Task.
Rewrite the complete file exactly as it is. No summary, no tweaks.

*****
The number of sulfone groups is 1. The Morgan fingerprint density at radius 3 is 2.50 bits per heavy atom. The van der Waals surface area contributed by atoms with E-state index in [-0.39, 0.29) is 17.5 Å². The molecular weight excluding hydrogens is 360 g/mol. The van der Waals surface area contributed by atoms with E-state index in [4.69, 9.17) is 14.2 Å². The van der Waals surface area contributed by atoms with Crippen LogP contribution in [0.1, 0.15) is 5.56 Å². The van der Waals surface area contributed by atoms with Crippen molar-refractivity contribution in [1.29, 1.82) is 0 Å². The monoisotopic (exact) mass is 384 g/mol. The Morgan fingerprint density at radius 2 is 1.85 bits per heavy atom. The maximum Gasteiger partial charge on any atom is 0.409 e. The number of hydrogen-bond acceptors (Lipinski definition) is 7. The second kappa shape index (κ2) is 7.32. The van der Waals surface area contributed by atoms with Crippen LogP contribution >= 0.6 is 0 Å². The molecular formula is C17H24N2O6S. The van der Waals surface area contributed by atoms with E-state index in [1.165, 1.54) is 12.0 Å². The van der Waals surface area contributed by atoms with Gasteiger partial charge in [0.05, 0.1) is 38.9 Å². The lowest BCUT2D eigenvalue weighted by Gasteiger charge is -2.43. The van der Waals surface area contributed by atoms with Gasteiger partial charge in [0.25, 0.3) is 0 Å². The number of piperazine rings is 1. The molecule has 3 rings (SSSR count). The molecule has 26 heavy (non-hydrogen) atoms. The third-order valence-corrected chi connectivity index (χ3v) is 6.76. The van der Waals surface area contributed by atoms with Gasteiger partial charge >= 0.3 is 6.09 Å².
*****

The number of sulfone groups is 1. The Morgan fingerprint density at radius 3 is 2.50 bits per heavy atom. The van der Waals surface area contributed by atoms with E-state index in [-0.39, 0.29) is 17.5 Å². The molecular weight excluding hydrogens is 360 g/mol. The van der Waals surface area contributed by atoms with E-state index in [4.69, 9.17) is 14.2 Å². The van der Waals surface area contributed by atoms with Crippen LogP contribution in [0.1, 0.15) is 5.56 Å². The van der Waals surface area contributed by atoms with Crippen molar-refractivity contribution in [1.29, 1.82) is 0 Å². The monoisotopic (exact) mass is 384 g/mol. The Morgan fingerprint density at radius 2 is 1.85 bits per heavy atom. The maximum Gasteiger partial charge on any atom is 0.409 e. The number of hydrogen-bond acceptors (Lipinski definition) is 7. The second kappa shape index (κ2) is 7.32. The van der Waals surface area contributed by atoms with Crippen LogP contribution >= 0.6 is 0 Å². The molecular formula is C17H24N2O6S. The van der Waals surface area contributed by atoms with E-state index in [1.165, 1.54) is 12.0 Å². The van der Waals surface area contributed by atoms with Gasteiger partial charge in [0.05, 0.1) is 38.9 Å². The lowest BCUT2D eigenvalue weighted by Gasteiger charge is -2.43. The van der Waals surface area contributed by atoms with Gasteiger partial charge in [0.25, 0.3) is 0 Å². The number of piperazine rings is 1. The molecule has 3 rings (SSSR count). The molecule has 26 heavy (non-hydrogen) atoms. The third-order valence-corrected chi connectivity index (χ3v) is 6.76. The van der Waals surface area contributed by atoms with Gasteiger partial charge >= 0.3 is 6.09 Å².